Here at EasternSlopes.com, none of us are heroes. We are just people (like you) who enjoy getting outdoors and finding fun alone or with our friends (old and new) and our families. That’s why we share our stories, hoping to inspire you to all do more in the outdoors.
In Aiming High: Summiting The High Points of Massachusetts, New York, Vermont, New Hampshire and Maine In All Seasons, I outlined a personal goal; I want to climb to the highest summits of Massachusetts, New York, Vermont, New Hampshire, and Maine, and I want to do them all in winter, my favorite season. The five high points are Mount Washington (6,288 feet) in New Hampshire, Mount Marcy (5,344 feet) in New York, Mount Katahdin (5,268 feet) in Maine,, Mount Mansfield (4,395 feet) in Vermont, and Mount Greylock (3,488 feet) in Massachusetts. Some of these mountains, of course, are easier than others, but they are all within reach of most of us if we just set our minds to it.
Greylock is the smallest and the easiest. That makes it a good starting point—if you are in reasonable shape, you can pack a few essentials for safety and comfort in your backpack, pick a good day and go. You can park right at the base of the mountain and there are a number of routes to choose among, most climbing about 2,300 vertical feet. Sure, Greylock can be made more challenging—just pick a longer and more difficult route or go when the weather’s not so nice. But that’s not the point . . . not the first time, at least. Though I’ve climbed other hills in the Berkshires, my only prior ascent of Greylock had been while doing a section hike on the Appalachian Trail. That had been in September, in hurricane force winds and driving rain–I hadn’t lingered to enjoy the view.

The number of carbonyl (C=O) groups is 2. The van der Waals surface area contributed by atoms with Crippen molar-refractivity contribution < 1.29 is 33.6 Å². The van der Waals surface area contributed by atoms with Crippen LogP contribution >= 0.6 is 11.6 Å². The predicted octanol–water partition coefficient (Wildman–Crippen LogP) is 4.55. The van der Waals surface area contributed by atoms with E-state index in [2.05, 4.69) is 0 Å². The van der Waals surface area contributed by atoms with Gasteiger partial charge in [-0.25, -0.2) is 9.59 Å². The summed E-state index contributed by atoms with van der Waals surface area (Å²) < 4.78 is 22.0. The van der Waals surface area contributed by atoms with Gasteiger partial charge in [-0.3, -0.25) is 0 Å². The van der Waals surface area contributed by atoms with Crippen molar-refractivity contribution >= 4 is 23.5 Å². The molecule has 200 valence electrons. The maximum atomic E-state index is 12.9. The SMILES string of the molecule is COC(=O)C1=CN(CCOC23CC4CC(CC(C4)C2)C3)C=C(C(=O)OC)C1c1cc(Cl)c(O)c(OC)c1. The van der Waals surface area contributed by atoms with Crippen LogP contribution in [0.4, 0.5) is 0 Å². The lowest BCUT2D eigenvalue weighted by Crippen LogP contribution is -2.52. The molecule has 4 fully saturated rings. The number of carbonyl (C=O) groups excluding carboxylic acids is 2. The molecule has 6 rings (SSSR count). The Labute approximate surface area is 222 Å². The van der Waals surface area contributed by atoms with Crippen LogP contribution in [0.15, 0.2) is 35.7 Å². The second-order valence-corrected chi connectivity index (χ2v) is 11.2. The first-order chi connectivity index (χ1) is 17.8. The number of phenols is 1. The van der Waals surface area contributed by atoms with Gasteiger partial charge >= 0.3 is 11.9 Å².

Winter On Mount Greylock: January 03, 2013, Sub-Zero Start
It was -9° F. as I drove through North Adams, Massachusetts, and -4° F. when I parked my car higher up at Greylock Glen, just west of Adams. Perfect weather for climbing the highest mountain in Massachusetts, don’t you think?
Back in December of 2011, I had a story published in the Berkshire Eagle newspaper about my dream to stand atop the highest points of Maine, New Hampshire, Vermont, New York, and Massachusetts in winter. That’s how I met my new friends from Pittsfield, “Sweep” Voll, and Steve McDermott, who were as enthusiastic as I was about climbing Greylock in January. Sweep, who describes herself as a “lover of all things outdoors,” read that column and invited Steve and me to join her on her backyard mountain. While a “guide” is hardly necessary on Greylock, having someone who knew the trails and the local history made the experience just that much more fun.
The day we picked just happened to be the coldest in two years. . . . but that suited me just fine. I’d much rather climb a mountain in subzero temps than the heat of summer. We parked just below Gould Farm (be sure to respect the private property and no trespassing signs), laced up our boots, checked our packs, took a few deep breaths of air so cold it felt almost brittle, and started up.